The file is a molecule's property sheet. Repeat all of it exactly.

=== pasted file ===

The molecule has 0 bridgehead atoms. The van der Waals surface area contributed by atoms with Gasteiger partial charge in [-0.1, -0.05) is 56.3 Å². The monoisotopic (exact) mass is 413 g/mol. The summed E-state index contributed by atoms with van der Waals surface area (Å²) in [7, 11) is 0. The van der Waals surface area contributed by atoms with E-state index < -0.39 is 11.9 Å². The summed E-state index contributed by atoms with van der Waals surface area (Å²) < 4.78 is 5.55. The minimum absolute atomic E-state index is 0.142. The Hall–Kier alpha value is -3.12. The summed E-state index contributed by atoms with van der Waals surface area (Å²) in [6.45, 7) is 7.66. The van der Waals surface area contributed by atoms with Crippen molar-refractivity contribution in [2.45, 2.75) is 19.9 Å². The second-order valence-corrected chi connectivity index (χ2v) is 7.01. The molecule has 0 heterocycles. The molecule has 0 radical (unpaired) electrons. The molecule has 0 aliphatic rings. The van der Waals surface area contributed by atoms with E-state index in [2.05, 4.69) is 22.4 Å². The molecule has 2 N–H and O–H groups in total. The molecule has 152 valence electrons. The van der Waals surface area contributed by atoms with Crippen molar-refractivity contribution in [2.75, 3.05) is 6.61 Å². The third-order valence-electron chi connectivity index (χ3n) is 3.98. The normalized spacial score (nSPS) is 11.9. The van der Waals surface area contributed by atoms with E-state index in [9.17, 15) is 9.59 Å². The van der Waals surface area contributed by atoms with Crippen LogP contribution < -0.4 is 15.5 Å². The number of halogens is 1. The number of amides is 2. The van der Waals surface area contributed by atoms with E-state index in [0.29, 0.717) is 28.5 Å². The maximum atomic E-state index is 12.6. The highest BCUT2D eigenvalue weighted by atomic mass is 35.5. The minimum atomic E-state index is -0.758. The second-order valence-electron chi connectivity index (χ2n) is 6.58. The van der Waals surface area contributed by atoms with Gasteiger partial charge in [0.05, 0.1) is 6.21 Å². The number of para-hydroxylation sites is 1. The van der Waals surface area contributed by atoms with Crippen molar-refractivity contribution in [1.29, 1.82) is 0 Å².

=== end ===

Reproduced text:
The molecule has 0 bridgehead atoms. The van der Waals surface area contributed by atoms with Gasteiger partial charge in [-0.1, -0.05) is 56.3 Å². The monoisotopic (exact) mass is 413 g/mol. The summed E-state index contributed by atoms with van der Waals surface area (Å²) in [7, 11) is 0. The van der Waals surface area contributed by atoms with E-state index < -0.39 is 11.9 Å². The summed E-state index contributed by atoms with van der Waals surface area (Å²) < 4.78 is 5.55. The minimum absolute atomic E-state index is 0.142. The Hall–Kier alpha value is -3.12. The summed E-state index contributed by atoms with van der Waals surface area (Å²) in [6.45, 7) is 7.66. The van der Waals surface area contributed by atoms with Crippen molar-refractivity contribution in [2.45, 2.75) is 19.9 Å². The second-order valence-corrected chi connectivity index (χ2v) is 7.01. The molecule has 0 heterocycles. The molecule has 0 radical (unpaired) electrons. The molecule has 0 aliphatic rings. The van der Waals surface area contributed by atoms with E-state index in [2.05, 4.69) is 22.4 Å². The molecule has 2 N–H and O–H groups in total. The molecule has 152 valence electrons. The van der Waals surface area contributed by atoms with Crippen molar-refractivity contribution in [2.75, 3.05) is 6.61 Å². The third-order valence-electron chi connectivity index (χ3n) is 3.98. The normalized spacial score (nSPS) is 11.9. The van der Waals surface area contributed by atoms with E-state index in [9.17, 15) is 9.59 Å². The van der Waals surface area contributed by atoms with Crippen LogP contribution < -0.4 is 15.5 Å². The number of halogens is 1. The number of amides is 2. The van der Waals surface area contributed by atoms with E-state index in [0.29, 0.717) is 28.5 Å². The maximum atomic E-state index is 12.6. The highest BCUT2D eigenvalue weighted by atomic mass is 35.5. The minimum atomic E-state index is -0.758. The second-order valence-electron chi connectivity index (χ2n) is 6.58. The van der Waals surface area contributed by atoms with Gasteiger partial charge in [0.05, 0.1) is 6.21 Å². The number of para-hydroxylation sites is 1. The van der Waals surface area contributed by atoms with Crippen molar-refractivity contribution in [1.29, 1.82) is 0 Å².